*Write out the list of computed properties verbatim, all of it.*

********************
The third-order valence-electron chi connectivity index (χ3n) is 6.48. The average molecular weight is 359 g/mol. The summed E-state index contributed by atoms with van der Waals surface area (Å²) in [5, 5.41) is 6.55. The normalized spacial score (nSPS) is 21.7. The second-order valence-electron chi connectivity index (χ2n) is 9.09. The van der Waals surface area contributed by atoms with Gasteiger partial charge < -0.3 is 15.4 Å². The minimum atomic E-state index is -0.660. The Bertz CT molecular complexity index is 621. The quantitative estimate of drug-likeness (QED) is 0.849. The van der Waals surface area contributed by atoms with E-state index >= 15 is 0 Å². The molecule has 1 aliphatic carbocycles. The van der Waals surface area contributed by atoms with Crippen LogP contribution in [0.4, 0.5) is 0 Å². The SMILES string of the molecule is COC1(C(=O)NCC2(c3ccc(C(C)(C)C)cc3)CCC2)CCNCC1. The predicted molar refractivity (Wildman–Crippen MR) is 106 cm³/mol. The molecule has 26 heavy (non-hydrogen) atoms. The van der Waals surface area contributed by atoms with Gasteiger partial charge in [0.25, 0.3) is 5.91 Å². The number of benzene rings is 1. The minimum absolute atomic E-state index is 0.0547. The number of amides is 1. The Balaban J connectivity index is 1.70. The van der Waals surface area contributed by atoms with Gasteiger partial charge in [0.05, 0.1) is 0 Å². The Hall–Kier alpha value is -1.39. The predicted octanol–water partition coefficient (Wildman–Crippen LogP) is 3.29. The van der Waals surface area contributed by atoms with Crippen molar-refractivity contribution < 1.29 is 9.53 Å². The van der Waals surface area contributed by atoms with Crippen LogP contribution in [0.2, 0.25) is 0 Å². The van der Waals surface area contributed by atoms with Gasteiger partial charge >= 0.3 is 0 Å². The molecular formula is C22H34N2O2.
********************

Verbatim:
The third-order valence-electron chi connectivity index (χ3n) is 6.48. The average molecular weight is 359 g/mol. The summed E-state index contributed by atoms with van der Waals surface area (Å²) in [5, 5.41) is 6.55. The normalized spacial score (nSPS) is 21.7. The second-order valence-electron chi connectivity index (χ2n) is 9.09. The van der Waals surface area contributed by atoms with Gasteiger partial charge < -0.3 is 15.4 Å². The minimum atomic E-state index is -0.660. The Bertz CT molecular complexity index is 621. The quantitative estimate of drug-likeness (QED) is 0.849. The van der Waals surface area contributed by atoms with E-state index >= 15 is 0 Å². The molecule has 1 aliphatic carbocycles. The van der Waals surface area contributed by atoms with Crippen LogP contribution in [0.4, 0.5) is 0 Å². The SMILES string of the molecule is COC1(C(=O)NCC2(c3ccc(C(C)(C)C)cc3)CCC2)CCNCC1. The predicted molar refractivity (Wildman–Crippen MR) is 106 cm³/mol. The molecule has 26 heavy (non-hydrogen) atoms. The van der Waals surface area contributed by atoms with Gasteiger partial charge in [0.25, 0.3) is 5.91 Å². The number of benzene rings is 1. The minimum absolute atomic E-state index is 0.0547. The number of amides is 1. The Balaban J connectivity index is 1.70. The van der Waals surface area contributed by atoms with Gasteiger partial charge in [0.05, 0.1) is 0 Å². The Hall–Kier alpha value is -1.39. The predicted octanol–water partition coefficient (Wildman–Crippen LogP) is 3.29. The van der Waals surface area contributed by atoms with Crippen molar-refractivity contribution < 1.29 is 9.53 Å². The van der Waals surface area contributed by atoms with Crippen LogP contribution in [0.2, 0.25) is 0 Å². The van der Waals surface area contributed by atoms with Gasteiger partial charge >= 0.3 is 0 Å². The molecular formula is C22H34N2O2.